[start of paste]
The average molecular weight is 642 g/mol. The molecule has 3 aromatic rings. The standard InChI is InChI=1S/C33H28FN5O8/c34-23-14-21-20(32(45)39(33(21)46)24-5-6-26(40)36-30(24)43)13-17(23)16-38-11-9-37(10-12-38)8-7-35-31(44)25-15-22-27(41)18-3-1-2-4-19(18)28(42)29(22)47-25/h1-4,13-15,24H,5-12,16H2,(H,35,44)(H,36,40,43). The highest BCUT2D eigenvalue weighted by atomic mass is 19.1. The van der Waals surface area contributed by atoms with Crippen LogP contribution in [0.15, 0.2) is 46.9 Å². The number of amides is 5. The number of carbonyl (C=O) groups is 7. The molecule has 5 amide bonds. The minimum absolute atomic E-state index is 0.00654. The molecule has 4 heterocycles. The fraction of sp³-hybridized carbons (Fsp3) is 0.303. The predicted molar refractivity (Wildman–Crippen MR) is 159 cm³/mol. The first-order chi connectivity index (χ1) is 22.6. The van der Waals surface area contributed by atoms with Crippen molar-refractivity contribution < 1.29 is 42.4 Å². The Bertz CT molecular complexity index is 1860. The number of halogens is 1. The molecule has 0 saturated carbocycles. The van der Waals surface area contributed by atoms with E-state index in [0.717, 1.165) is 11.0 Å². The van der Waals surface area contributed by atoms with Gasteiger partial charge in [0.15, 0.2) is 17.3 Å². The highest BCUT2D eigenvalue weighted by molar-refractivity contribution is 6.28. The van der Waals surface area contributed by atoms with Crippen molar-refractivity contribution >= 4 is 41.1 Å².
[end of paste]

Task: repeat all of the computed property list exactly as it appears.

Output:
The average molecular weight is 642 g/mol. The molecule has 3 aromatic rings. The standard InChI is InChI=1S/C33H28FN5O8/c34-23-14-21-20(32(45)39(33(21)46)24-5-6-26(40)36-30(24)43)13-17(23)16-38-11-9-37(10-12-38)8-7-35-31(44)25-15-22-27(41)18-3-1-2-4-19(18)28(42)29(22)47-25/h1-4,13-15,24H,5-12,16H2,(H,35,44)(H,36,40,43). The highest BCUT2D eigenvalue weighted by atomic mass is 19.1. The van der Waals surface area contributed by atoms with Crippen LogP contribution in [0.15, 0.2) is 46.9 Å². The number of amides is 5. The number of carbonyl (C=O) groups is 7. The molecule has 5 amide bonds. The minimum absolute atomic E-state index is 0.00654. The molecule has 4 heterocycles. The fraction of sp³-hybridized carbons (Fsp3) is 0.303. The predicted molar refractivity (Wildman–Crippen MR) is 159 cm³/mol. The first-order chi connectivity index (χ1) is 22.6. The van der Waals surface area contributed by atoms with Crippen molar-refractivity contribution < 1.29 is 42.4 Å². The Bertz CT molecular complexity index is 1860. The number of halogens is 1. The molecule has 0 saturated carbocycles. The van der Waals surface area contributed by atoms with E-state index in [0.717, 1.165) is 11.0 Å². The van der Waals surface area contributed by atoms with Gasteiger partial charge in [0.15, 0.2) is 17.3 Å². The highest BCUT2D eigenvalue weighted by molar-refractivity contribution is 6.28. The van der Waals surface area contributed by atoms with Crippen molar-refractivity contribution >= 4 is 41.1 Å².